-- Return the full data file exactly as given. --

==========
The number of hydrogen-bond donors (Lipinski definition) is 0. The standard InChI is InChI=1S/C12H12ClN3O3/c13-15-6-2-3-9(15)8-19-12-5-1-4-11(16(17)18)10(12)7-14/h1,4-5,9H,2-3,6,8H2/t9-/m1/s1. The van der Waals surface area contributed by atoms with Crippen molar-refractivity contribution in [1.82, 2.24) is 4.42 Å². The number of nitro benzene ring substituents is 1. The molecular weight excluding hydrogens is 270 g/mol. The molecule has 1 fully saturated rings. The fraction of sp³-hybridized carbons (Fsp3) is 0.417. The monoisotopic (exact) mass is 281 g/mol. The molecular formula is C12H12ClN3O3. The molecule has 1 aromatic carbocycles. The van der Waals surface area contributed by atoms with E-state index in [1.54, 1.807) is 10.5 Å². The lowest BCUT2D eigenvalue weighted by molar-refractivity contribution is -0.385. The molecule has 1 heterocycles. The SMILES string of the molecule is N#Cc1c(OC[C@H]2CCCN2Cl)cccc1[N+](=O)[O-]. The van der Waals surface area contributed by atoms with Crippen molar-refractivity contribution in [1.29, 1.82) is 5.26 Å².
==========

The number of hydrogen-bond donors (Lipinski definition) is 0. The standard InChI is InChI=1S/C12H12ClN3O3/c13-15-6-2-3-9(15)8-19-12-5-1-4-11(16(17)18)10(12)7-14/h1,4-5,9H,2-3,6,8H2/t9-/m1/s1. The van der Waals surface area contributed by atoms with Crippen molar-refractivity contribution in [1.82, 2.24) is 4.42 Å². The number of nitro benzene ring substituents is 1. The molecular weight excluding hydrogens is 270 g/mol. The molecule has 1 fully saturated rings. The fraction of sp³-hybridized carbons (Fsp3) is 0.417. The monoisotopic (exact) mass is 281 g/mol. The molecular formula is C12H12ClN3O3. The molecule has 1 aromatic carbocycles. The van der Waals surface area contributed by atoms with E-state index in [1.54, 1.807) is 10.5 Å². The lowest BCUT2D eigenvalue weighted by molar-refractivity contribution is -0.385. The molecule has 1 heterocycles. The SMILES string of the molecule is N#Cc1c(OC[C@H]2CCCN2Cl)cccc1[N+](=O)[O-]. The van der Waals surface area contributed by atoms with Crippen molar-refractivity contribution in [1.29, 1.82) is 5.26 Å².